Tuesday, October 23, 2012

Max Scherzer in the World Series: A Part of Something Special

Max Scherzer
Building Tigers was a year by year process (SFGate.com)
Then Dombrowski took a bit of a risk by trading fan favorite Curtis Granderson and pitcher Edwin Jackson as part of a three-team deal with the New York Yankees and Arizona. In return, the Tigers acquired Max Scherzer, Austin Jackson, Phil Coke and Daniel Schlereth.

The trade certainly paid dividends this year. Scherzer was terrific down the stretch in the regular season, finishing second in the majors behind Verlander in strikeouts. Jackson also had an impressive year in center field — Granderson's old position. Coke came through with a couple saves in the AL championship series.

"There's a lot of people in that trade, so it's hard to keep up with everybody," Scherzer said. "Really, once I got traded over to Detroit, it has been a great home for me. ... And to be a part of something special here is great."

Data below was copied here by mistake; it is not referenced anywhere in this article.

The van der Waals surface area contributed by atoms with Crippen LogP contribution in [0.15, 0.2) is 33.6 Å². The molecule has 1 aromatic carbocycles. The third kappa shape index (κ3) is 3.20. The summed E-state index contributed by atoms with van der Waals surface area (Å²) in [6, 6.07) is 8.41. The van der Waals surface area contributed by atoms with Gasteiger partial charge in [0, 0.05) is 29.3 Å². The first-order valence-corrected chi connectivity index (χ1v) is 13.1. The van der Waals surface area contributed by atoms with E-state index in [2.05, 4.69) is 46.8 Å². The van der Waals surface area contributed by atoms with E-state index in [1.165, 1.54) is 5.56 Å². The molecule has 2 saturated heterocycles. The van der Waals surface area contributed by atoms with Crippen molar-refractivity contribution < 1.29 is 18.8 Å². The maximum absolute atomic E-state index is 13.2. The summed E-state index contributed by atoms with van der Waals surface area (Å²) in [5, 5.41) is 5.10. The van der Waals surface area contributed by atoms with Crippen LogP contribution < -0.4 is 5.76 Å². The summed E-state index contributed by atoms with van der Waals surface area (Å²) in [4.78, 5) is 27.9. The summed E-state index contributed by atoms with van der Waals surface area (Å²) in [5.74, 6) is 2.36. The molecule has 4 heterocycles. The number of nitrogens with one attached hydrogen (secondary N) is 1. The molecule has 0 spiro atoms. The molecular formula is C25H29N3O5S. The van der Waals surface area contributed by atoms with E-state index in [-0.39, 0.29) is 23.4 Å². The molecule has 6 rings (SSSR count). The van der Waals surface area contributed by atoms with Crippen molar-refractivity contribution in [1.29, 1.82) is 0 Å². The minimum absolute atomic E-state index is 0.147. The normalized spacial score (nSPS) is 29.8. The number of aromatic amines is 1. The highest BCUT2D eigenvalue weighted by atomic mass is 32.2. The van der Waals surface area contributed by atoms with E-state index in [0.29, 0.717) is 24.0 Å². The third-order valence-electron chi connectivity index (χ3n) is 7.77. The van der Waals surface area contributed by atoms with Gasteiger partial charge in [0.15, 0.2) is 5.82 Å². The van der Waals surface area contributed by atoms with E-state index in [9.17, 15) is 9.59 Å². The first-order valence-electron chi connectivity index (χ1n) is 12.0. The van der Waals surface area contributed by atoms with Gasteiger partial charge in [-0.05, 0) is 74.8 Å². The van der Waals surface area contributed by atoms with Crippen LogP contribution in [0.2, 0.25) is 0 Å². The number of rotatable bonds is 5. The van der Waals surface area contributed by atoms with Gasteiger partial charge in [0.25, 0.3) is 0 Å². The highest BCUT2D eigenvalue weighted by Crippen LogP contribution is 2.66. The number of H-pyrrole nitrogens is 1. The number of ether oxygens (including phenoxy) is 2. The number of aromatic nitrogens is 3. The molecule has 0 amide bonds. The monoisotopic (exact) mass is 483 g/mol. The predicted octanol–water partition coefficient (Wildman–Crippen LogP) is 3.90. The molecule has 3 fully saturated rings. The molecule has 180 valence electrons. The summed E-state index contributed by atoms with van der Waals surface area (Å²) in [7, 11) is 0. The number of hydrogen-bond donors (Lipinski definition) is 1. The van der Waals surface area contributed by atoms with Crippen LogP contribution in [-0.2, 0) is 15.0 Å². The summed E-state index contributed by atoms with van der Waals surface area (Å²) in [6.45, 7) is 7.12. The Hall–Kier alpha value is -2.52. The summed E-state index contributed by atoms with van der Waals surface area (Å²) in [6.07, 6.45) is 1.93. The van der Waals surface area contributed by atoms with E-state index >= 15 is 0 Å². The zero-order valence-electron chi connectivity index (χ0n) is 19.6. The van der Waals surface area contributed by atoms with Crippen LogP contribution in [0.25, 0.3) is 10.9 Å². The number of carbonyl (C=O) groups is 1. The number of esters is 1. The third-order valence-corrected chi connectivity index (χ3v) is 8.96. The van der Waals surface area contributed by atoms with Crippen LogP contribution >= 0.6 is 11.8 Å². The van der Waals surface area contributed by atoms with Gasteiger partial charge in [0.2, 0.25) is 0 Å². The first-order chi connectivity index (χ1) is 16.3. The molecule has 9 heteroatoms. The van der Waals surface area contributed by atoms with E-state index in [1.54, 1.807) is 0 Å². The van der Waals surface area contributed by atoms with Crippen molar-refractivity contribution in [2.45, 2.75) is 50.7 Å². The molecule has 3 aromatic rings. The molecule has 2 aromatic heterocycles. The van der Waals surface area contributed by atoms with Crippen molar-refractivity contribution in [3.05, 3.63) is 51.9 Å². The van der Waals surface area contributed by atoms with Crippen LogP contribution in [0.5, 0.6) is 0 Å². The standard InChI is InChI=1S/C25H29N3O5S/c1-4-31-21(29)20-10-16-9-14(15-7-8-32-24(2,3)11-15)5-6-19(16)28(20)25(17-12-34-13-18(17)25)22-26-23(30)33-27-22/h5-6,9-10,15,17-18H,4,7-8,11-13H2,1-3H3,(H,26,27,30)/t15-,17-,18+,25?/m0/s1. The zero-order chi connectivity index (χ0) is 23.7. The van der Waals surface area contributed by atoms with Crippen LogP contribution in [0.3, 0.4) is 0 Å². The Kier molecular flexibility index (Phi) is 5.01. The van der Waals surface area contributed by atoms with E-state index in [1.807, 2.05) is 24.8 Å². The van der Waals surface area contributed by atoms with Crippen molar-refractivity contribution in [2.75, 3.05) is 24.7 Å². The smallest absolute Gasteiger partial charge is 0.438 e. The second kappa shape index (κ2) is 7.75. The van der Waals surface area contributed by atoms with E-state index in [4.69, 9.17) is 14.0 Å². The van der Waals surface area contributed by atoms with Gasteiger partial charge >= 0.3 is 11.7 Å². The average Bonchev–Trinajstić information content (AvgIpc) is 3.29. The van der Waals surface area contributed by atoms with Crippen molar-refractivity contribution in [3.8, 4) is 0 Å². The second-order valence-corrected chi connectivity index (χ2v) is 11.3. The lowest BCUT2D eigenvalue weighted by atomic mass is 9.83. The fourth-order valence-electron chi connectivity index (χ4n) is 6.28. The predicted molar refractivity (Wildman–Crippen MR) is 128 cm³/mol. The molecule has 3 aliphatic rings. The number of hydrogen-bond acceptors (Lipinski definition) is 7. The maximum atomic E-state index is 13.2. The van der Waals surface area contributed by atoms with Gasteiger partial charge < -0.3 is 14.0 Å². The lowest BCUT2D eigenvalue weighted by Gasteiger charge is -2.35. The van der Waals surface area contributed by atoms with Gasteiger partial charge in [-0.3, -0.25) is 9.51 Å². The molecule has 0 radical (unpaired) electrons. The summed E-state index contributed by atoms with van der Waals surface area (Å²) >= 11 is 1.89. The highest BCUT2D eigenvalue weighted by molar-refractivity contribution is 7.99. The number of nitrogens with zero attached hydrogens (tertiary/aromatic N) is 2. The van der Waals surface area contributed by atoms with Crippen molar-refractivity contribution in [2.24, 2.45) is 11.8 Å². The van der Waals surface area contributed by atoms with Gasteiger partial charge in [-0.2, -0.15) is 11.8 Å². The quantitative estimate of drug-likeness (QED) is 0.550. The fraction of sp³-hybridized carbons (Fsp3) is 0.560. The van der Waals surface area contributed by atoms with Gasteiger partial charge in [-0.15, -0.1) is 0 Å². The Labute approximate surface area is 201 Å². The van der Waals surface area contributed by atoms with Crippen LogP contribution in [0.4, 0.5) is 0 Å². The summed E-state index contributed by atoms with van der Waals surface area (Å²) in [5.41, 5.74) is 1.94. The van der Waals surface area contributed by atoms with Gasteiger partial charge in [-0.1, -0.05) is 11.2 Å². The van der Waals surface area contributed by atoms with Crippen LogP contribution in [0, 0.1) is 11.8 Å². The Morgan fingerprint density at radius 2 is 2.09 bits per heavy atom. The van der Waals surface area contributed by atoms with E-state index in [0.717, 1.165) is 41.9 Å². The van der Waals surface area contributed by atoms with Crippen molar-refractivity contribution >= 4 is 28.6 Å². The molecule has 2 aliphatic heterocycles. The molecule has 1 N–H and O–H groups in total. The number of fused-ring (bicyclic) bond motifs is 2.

World Series Position by Position Preview (Fox Sports Detroit)
Detroit's rotation simply has been incredible in the postseason, setting records for ERA and consecutive shutout innings. Verlander has been the star, but he's gotten plenty of support from Sanchez, Scherzer and Fister. If the Tigers get the same kind of starts they got against Oakland and the Yankees, they will win the World Series with ease.

EDGE: The Tigers came into the postseason with a better rotation, and are entering the World Series with the hottest foursome in playoff history. The Giants know they have to find a way to break up Detroit's performances in a hurry if they want to have any shot at the title.
Giving Scherzer an eye exam (Detroit News)
It should be noted that Scherzer is not self-conscious about his eyes. When the Tigers gave out a Max Scherzer bobblehead in 2011, it was optically correct, and when the players strapped on goggles for the traditional spraying of Champagne after they swept the heathen New York Yankees last week, Scherzer's had mismatched lenses.
"Most likely," says Paul Edwards, chairman of the Department of Ophthalmology at Henry Ford Health System, the condition "was simply inherited."

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